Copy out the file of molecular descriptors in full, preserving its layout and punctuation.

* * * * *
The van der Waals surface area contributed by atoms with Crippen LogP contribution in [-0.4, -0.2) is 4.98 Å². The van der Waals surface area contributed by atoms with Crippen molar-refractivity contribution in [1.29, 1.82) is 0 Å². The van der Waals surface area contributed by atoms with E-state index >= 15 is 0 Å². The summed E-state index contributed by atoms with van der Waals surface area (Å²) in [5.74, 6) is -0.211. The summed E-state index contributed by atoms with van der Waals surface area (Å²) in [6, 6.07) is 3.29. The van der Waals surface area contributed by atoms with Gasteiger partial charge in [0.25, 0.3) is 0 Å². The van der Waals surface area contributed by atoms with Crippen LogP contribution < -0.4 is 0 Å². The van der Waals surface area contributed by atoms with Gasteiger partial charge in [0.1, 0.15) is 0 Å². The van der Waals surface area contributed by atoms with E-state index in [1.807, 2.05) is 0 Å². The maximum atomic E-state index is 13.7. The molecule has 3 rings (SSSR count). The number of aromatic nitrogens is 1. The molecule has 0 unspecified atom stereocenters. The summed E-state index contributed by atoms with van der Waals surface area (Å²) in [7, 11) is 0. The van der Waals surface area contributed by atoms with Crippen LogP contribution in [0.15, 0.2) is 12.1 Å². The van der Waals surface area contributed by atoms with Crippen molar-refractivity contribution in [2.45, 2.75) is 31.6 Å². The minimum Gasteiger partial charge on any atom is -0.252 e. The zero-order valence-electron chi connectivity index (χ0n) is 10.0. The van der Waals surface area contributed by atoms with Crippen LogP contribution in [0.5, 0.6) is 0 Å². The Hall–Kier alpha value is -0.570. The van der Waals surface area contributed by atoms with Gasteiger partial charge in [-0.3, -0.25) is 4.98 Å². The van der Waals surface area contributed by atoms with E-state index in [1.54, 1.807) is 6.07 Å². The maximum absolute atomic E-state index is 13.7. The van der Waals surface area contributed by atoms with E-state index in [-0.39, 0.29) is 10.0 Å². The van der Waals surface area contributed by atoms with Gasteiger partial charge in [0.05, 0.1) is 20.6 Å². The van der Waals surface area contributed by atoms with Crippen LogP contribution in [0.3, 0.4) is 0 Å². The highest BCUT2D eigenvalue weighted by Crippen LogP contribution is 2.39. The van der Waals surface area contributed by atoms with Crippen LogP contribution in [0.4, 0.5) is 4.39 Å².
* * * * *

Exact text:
The van der Waals surface area contributed by atoms with Crippen LogP contribution in [-0.4, -0.2) is 4.98 Å². The van der Waals surface area contributed by atoms with Crippen molar-refractivity contribution in [1.29, 1.82) is 0 Å². The van der Waals surface area contributed by atoms with E-state index >= 15 is 0 Å². The summed E-state index contributed by atoms with van der Waals surface area (Å²) in [5.74, 6) is -0.211. The summed E-state index contributed by atoms with van der Waals surface area (Å²) in [6, 6.07) is 3.29. The van der Waals surface area contributed by atoms with Gasteiger partial charge in [0.25, 0.3) is 0 Å². The van der Waals surface area contributed by atoms with Crippen LogP contribution < -0.4 is 0 Å². The van der Waals surface area contributed by atoms with Gasteiger partial charge in [0.1, 0.15) is 0 Å². The van der Waals surface area contributed by atoms with E-state index in [1.807, 2.05) is 0 Å². The maximum atomic E-state index is 13.7. The molecule has 3 rings (SSSR count). The number of aromatic nitrogens is 1. The molecule has 0 unspecified atom stereocenters. The summed E-state index contributed by atoms with van der Waals surface area (Å²) in [7, 11) is 0. The van der Waals surface area contributed by atoms with Crippen LogP contribution in [0.15, 0.2) is 12.1 Å². The van der Waals surface area contributed by atoms with Crippen molar-refractivity contribution in [2.45, 2.75) is 31.6 Å². The minimum Gasteiger partial charge on any atom is -0.252 e. The zero-order valence-electron chi connectivity index (χ0n) is 10.0. The van der Waals surface area contributed by atoms with Crippen LogP contribution in [0.5, 0.6) is 0 Å². The Hall–Kier alpha value is -0.570. The van der Waals surface area contributed by atoms with Gasteiger partial charge in [-0.3, -0.25) is 4.98 Å². The van der Waals surface area contributed by atoms with E-state index in [1.54, 1.807) is 6.07 Å². The maximum absolute atomic E-state index is 13.7. The van der Waals surface area contributed by atoms with E-state index in [-0.39, 0.29) is 10.0 Å². The van der Waals surface area contributed by atoms with Gasteiger partial charge in [0.05, 0.1) is 20.6 Å². The van der Waals surface area contributed by atoms with Crippen LogP contribution in [0.3, 0.4) is 0 Å². The highest BCUT2D eigenvalue weighted by Crippen LogP contribution is 2.39. The van der Waals surface area contributed by atoms with Crippen LogP contribution in [0.4, 0.5) is 4.39 Å².